Just as space and time are forms of sensibility, the concepts of substance and cause are just rules for organizing experiences in time and space. The idea of temporal succession is innately present in our cognitive make-up, via a set of organizing principles. Thinking in terms of temporal succession of experiences depends on relating those experiences to successions of events outside us; and we can only do that because we already have a certain schema built in for interpreting our sensory inputs in these terms. Part of our innate information-processing scheme is that we interpret our perceptions on the presumption that we are dealing with a world of enduring items and events, interconnected by causal relations.... We are guided by this scheme into imposing a pattern on experience consistent with such a world; this scheme involves sequences of events occurring in accordance with causal rules. So this is how we come to have the idea of succession: It is a pattern corresponding to the concept of objectivity itself that we ourselves impose on sense data to make them tell a coherent story.


"Time is that which clocks measure" -Einstein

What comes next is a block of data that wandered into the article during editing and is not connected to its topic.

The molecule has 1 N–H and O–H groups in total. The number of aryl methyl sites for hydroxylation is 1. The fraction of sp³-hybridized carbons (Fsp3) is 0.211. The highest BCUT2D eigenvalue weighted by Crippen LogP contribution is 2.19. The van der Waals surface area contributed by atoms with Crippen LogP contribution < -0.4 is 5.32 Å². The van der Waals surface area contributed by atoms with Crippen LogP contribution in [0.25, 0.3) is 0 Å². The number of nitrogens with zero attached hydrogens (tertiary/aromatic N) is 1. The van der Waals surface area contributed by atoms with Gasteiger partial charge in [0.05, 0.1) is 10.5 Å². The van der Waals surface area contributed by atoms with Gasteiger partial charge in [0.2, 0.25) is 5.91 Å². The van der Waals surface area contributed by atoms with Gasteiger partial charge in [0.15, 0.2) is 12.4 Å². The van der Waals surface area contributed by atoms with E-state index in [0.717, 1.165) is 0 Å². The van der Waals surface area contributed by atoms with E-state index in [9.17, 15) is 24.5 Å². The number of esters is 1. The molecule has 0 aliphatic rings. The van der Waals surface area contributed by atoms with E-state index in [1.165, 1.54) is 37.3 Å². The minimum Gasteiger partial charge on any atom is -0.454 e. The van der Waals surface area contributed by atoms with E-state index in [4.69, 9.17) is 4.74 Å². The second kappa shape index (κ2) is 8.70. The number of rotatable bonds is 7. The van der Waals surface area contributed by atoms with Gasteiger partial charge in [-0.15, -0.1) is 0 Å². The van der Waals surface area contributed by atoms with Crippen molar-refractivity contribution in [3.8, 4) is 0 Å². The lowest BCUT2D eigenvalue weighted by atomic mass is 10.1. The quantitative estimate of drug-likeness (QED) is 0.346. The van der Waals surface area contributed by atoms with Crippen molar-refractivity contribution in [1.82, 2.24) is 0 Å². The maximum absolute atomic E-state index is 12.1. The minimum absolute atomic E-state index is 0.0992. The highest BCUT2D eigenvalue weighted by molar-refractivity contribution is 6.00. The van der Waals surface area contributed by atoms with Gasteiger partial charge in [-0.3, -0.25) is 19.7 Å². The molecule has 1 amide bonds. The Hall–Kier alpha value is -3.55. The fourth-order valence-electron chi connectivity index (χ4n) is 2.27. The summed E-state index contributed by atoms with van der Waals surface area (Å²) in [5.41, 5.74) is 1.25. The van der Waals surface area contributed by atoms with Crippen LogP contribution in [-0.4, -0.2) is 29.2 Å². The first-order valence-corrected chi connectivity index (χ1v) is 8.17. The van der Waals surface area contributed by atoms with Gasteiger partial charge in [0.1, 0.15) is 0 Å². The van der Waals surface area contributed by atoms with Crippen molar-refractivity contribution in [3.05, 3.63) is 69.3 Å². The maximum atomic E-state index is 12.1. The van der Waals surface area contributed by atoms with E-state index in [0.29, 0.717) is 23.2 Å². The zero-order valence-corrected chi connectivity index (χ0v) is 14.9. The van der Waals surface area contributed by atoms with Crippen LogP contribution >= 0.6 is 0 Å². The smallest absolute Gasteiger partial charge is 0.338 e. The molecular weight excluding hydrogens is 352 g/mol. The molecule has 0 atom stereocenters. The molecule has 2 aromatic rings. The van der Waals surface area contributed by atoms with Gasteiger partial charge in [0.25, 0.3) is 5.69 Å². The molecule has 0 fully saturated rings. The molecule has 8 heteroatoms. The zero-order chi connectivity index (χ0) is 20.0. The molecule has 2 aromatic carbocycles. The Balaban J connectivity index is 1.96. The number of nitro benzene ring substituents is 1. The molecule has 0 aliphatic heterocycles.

The moving hand of a clock does not "prove" the existence of time any more than the markings of a ruler "prove" the existence of space. A ruler allows regular, repeatable comparisons of length, nothing more. The moving hand of a clock is just a regular, repeatable motion that allows people to synchronize their movements and activities. Additionally, because the first clocks were based on pendulums, and the definition of a second is based upon the wavelengths of radiation emitted by a Cesium atom, we see that our notion of "time" comes back to and reduces to distance.

"The distinction between the past, present and future is only a stubbornly persistent illusion" - Einstein

Neither the past nor the future actually exist [in any physical sense]. The past is what we call a collection of memories. The future is speculation upon what memories might be added to the existing pile. Both are mental constructs, and have no physical characteristics.

Time is simply the way we manage our pile of memories, and arrange them into a logical procession, a filing system and nothing more.